An on the subject of incunabula (you don't often get to begin a sentence with such an assertion :) ), here are two greguerías about incunabula by Ramón Gómez de la Serna :

 

Incunable es el libro que no se puede leer en la cuna.

 

Un incunable es desde luego un libro que no pueden leer los niños.

 

:)

 

 

A free book on page and book design can be found on the CTAN network --

http://mirrors.ctan.org/info/memdesign/memdesign.pdf

 

Chapter 3 is an interesting discussion on page design.

 

 

 

Thank you both for those links. I've skimmed through them very briefly and there's enough material here to keep me busy for a while.

 

Excellent resource for the type of work I want to improve on.

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I've always felt a bit annoyed by the really wide margins left blank on the non-spine side of pages in some books. To me it would make more sense to have the wide margin on the spine side of the page - nothing worse than trying to read on a curved surface because the print is close to the spine, or read text in shadow when you're lying on your side in bed and can't open the book to 180 degrees. I agree than having a lot of white space on the page makes the page look nice, but it seems wasteful.

 

I have wondered whether the motivation for huge blank margins was to display wealth and decadence by not having to use all the available space, or whether it was to allow space for making notes.

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pepsiplease69

I've always felt a bit annoyed by the really wide margins left blank on the non-spine side of pages in some books. To me it would make more sense to have the wide margin on the spine side of the page - nothing worse than trying to read on a curved surface because the print is close to the spine, or read text in shadow when you're lying on your side in bed and can't open the book to 180 degrees. I agree than having a lot of white space on the page makes the page look nice, but it seems wasteful.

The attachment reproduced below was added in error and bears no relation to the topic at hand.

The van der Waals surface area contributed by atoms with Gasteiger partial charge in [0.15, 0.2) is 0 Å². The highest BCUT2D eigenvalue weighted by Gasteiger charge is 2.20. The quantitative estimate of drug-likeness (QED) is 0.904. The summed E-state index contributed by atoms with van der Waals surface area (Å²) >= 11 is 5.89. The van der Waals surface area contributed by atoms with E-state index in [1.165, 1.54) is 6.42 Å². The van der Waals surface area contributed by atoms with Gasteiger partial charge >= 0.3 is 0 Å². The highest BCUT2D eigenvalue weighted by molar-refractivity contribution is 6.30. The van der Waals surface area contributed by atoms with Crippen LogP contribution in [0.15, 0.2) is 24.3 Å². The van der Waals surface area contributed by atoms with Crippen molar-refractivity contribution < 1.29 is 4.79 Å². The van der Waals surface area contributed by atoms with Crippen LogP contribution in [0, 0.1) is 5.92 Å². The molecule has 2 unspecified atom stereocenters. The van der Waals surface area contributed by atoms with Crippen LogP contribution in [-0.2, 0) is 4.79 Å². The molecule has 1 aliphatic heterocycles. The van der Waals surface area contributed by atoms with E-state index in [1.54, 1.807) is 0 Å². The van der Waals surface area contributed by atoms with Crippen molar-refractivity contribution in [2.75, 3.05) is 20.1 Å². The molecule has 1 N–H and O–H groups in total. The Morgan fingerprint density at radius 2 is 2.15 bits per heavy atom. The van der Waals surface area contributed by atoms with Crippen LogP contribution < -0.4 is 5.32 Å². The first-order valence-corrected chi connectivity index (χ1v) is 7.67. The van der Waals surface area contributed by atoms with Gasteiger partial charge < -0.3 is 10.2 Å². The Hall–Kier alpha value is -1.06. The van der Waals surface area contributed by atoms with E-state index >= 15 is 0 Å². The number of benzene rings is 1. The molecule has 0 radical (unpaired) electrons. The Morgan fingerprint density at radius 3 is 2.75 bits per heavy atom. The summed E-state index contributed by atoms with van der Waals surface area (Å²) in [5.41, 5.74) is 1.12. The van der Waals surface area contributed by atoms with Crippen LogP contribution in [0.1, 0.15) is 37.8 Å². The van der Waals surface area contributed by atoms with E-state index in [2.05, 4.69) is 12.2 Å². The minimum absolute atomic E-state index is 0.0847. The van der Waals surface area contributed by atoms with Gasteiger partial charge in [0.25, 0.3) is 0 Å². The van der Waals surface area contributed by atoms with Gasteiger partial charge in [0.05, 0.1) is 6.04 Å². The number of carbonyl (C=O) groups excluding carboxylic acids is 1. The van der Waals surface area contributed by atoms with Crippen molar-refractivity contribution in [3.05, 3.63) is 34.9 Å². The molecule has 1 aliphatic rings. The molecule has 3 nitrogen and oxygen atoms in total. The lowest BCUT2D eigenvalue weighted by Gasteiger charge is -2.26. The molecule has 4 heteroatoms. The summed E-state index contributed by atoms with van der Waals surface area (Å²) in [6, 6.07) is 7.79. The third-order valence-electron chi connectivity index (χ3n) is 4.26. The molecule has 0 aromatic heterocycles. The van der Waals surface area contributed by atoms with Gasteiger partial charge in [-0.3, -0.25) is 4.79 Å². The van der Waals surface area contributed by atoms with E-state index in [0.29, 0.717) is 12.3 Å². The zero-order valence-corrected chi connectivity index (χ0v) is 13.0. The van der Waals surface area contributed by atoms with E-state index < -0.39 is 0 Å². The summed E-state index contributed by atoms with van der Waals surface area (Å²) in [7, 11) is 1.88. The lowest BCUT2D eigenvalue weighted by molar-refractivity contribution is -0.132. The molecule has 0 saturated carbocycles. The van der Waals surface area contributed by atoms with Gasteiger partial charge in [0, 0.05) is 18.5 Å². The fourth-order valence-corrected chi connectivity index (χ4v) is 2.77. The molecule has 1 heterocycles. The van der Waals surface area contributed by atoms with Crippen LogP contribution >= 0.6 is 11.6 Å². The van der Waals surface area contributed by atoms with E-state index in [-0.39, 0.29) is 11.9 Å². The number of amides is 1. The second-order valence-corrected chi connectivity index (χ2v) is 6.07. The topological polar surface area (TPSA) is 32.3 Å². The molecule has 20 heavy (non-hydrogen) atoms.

I have wondered whether the motivation for huge blank margins was to display wealth and decadence by not having to use all the available space, or whether it was to allow space for making notes.

You make a lot of good points.

 

Truthfully though. If I don't have a box with margins and header and a footer, I'm liable to keep on writing on the page from edge to edge. So the 1/9 margin that I make close to the spine, yes comparatively it is narrower than 2/9 on the outer, it's still something better than no margin and me writing all the way upto the spine. So for me it's an instrument for governing the text layout for the better.

 

But I do definitely share your frustration while reading a book if the text goes all the way upto the spine and it's hard to read.

 

And as for your thought about decadence and wastefulness. I see your point but don't know enough to comment on the history and the background of this type of layout.

 

I can say this though: I have too many notebooks all with excellent paper and I'm afraid I won't be able to enjoy it all in my lifetime. If I can be a little wasteful (I always hate using that term in this context and add many qualifiers to it) but I produce something that is pleasant to look at, I'm happy.